Williams says the release of withheld historical research such as that done by historian Bruce Stirling wouldn't have made any difference.

"It would have been seen to be a Ngati Whatua commissioned piece of research that happily sustained the Ngati Whatua position - as most researchers who work in the Waitangi Tribunal happily do for their clients. It's one of the reasons why I left the business."

Judge Wainwright asks Williams: "How can the Crown know whether the Agreed Historical Account ought to be agreed, unless they can understand the interests of others as fully as they understand the interests of Ngati Whatua o Orakei?"

Williams argues that the Crown's offer to Ngati Whatua is so modest that there are plenty of "crumbs" to go and offer to others. He says he agrees with Belgrave and Young that all concerns should be fully discussed and detailed before negotiations, but only if the redress was full and fair compensation. Williams says if Tribunal hearings were genuinely truth and reconciliation hearings it would be possible for Maori to operate in a less adversarial way.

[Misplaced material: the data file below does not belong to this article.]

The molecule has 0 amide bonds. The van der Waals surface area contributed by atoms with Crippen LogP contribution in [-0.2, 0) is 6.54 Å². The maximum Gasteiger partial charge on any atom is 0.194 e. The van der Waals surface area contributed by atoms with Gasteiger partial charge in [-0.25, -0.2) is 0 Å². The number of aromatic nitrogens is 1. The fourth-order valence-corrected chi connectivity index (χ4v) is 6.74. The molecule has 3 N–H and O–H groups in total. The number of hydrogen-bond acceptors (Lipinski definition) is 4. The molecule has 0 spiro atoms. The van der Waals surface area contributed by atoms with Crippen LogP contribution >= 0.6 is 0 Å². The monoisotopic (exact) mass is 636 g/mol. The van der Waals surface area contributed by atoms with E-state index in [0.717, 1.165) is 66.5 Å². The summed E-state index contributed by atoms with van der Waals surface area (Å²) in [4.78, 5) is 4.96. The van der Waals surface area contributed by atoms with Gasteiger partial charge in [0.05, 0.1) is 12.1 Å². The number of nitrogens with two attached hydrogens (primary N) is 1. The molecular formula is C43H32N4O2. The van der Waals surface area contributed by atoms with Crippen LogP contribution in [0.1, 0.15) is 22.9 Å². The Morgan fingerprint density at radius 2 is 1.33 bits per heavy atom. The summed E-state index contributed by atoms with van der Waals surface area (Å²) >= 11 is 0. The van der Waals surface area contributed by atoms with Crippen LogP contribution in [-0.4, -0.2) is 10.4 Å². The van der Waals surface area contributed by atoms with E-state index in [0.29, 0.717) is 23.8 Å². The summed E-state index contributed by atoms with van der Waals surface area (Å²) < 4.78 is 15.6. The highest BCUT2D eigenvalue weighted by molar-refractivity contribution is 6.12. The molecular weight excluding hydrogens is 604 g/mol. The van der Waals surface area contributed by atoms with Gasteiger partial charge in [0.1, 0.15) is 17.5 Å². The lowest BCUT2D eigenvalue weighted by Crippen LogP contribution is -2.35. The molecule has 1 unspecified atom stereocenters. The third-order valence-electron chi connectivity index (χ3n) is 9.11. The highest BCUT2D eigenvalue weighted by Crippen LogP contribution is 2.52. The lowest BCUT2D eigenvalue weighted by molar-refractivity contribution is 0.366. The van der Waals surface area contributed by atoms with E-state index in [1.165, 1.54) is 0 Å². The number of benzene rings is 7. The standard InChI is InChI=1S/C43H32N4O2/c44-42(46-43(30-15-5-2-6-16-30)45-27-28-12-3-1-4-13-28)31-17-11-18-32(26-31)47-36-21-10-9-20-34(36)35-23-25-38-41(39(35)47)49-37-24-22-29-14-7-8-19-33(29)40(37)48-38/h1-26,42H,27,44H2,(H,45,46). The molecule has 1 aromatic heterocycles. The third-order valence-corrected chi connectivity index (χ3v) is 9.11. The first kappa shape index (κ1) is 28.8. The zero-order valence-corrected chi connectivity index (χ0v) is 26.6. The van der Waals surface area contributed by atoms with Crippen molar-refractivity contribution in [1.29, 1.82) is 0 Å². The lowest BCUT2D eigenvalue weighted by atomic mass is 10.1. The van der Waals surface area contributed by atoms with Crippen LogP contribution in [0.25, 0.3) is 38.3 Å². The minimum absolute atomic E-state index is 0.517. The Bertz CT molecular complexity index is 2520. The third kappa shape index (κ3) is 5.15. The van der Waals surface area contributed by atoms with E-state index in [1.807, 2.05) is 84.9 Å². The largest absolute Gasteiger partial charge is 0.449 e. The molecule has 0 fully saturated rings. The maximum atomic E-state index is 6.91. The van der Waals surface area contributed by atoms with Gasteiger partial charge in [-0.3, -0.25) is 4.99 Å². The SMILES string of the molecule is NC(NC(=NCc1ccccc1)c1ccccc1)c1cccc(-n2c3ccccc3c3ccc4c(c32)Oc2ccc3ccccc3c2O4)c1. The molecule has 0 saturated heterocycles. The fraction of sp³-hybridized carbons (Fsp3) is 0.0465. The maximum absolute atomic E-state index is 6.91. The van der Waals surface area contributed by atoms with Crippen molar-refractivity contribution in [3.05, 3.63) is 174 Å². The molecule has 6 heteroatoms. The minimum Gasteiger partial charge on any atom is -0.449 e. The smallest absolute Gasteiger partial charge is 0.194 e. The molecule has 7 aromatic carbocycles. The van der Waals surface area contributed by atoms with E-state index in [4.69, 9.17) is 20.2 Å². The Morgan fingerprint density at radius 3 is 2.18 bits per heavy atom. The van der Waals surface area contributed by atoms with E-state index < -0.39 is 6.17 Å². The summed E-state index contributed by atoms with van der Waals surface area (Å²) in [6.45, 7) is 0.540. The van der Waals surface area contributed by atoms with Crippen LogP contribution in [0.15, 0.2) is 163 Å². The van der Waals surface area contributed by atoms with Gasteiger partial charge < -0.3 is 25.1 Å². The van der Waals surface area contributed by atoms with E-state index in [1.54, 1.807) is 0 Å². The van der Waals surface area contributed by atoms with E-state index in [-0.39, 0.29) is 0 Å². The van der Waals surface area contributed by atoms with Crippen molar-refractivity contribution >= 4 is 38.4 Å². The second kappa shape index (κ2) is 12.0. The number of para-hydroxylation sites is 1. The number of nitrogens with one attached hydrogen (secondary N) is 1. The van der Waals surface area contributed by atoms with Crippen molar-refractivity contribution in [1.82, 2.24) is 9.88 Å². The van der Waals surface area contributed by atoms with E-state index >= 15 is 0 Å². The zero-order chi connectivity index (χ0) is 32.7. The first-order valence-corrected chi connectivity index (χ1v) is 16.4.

"But we are talking about very modest redress in practical terms. I don't think it's fair. I know so many kaumatua who have died since I started working with them and they didn't see a settlement come. I know the mokopuna are still going to be waiting if we lawyers and historians keep arguing and the tribunal stops the process and tells us to start again. I grieve for the mokopuna and those who have already died."

Disquiet abounds in the hearing. "I want to know how much Ngati Whatua has been provided in the context of this process, when Ngati te Ata gets nothing," says lawyer Kathy Ertel. She attempts to add up the dollars of previous settlements with Ngati Whatua including the tribe's option to purchase former Railways land at a discount. She gets to $71.8 million, a figure that the Crown will neither confirm nor deny.

Towards the end of the fourth day Judge Wainwright asks Houlbrooke how society can benefit from a process that leaves claimants insulted and disregarded. Houlbrooke rejects the assertion saying discussions with various groups have been constructive.